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Legal aid funding cut by almost half in six years as advice network "decimated"

Lady Justice statue atop the Central Criminal Court. Photo: Nick Ansell/PA Wire

Lady Justice statue atop the Central Criminal Court. Photo: Nick Ansell/PA Wire

Funding for legal aid providers in the region has been cut by almost half in six years amid warnings the support network for vulnerable people has been "decimated".

Data from the Ministry of Justice (MoJ) shows almost £7m a year less is being paid out to solicitors or not for profit firms since 2011-12, and spending in North Norfolk and Broadland has dried up entirely.

Since the introduction of the Legal Aid, Sentencing and Punishment of Offenders Act 2012, advice or support for family, housing and welfare law has been removed from scope of legal aid.

It has prompted a five-fold rise in people representing themselves in court for complex appeals or family disputes, according to the Personal Support Unit, which helps people through the court system.

Legal aid receipts paid out to providers based in Norfolk, Waveney and Suffolk Coastal has fallen by 47pc in six years as more than 10,000 fewer claims each year are granted, analysis from the BBC Shared Data Unit reveals.

Richard Miller, head of justice at the Law Society, said the loss of legal aid develops into a “vicious spiral” as more firms pull out of the work.

“The drastic cut in the volumes means that for a growing number of firms, the inherent fixed costs of maintaining a legal aid contract are no longer worth it for the smaller number of cases covered by the scheme,” he said.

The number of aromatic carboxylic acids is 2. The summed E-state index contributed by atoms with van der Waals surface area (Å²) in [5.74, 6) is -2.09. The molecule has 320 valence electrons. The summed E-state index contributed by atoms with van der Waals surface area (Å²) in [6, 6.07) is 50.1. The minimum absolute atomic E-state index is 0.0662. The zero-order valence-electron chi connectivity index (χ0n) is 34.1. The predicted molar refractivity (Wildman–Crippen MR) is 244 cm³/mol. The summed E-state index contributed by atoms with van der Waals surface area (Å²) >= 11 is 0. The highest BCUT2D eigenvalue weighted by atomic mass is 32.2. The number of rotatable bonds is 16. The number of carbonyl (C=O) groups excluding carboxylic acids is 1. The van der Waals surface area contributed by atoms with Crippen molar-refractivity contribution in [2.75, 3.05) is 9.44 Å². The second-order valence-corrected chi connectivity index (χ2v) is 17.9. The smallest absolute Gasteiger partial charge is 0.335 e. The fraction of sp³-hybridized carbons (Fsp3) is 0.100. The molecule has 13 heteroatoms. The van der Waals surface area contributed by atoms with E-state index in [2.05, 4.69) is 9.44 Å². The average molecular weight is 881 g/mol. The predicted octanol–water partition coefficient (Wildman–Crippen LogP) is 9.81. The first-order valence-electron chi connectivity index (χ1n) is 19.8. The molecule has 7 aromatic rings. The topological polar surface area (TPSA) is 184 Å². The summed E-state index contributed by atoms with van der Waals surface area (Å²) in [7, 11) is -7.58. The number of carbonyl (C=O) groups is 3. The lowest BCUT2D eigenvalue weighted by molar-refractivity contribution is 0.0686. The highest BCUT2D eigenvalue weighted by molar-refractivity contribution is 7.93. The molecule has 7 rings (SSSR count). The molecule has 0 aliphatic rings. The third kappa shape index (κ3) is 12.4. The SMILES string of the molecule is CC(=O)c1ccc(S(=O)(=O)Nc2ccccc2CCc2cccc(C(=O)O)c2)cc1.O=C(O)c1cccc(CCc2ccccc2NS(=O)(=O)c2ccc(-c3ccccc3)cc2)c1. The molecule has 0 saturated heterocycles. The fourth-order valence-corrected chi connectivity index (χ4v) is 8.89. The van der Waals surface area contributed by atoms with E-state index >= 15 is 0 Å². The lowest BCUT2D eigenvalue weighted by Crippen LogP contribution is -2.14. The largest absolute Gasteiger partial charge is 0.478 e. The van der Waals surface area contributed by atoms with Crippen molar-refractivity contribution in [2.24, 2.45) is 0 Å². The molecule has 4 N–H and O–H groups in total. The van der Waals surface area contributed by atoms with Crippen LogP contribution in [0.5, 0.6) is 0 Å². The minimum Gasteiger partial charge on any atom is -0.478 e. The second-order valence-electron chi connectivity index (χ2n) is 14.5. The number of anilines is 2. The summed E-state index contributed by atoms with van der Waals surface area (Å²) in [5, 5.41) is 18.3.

“Firms therefore pull out of this work, meaning that even for those cases where legal aid is still supposed to be available, it can be very difficult for a client to find a lawyer willing to take on the case.”

Nimrod Ben-Cnaan, head of policy at the Law Centres Network, said one in five legal aid providers have given up contracts since LASPO.

He said public spending cuts have “decimated” the legal aid advice sector.

“The precious little assistance that remains is no longer available by right or evenly across the country, but as a postcode lottery, entirely based on charitable resources where those are available,” he said.

Richard Burgon, shadow secretary of state for justice, said legal aid cuts have “deliberately weakened people’s ability to challenge injustices and enforce their rights”.

A Ministry of Justice spokeswoman said: “Every person should have access to legal advice when they need it – that’s why the Legal Aid Agency keeps availability under constant review and takes urgent action whenever it has concerns.”

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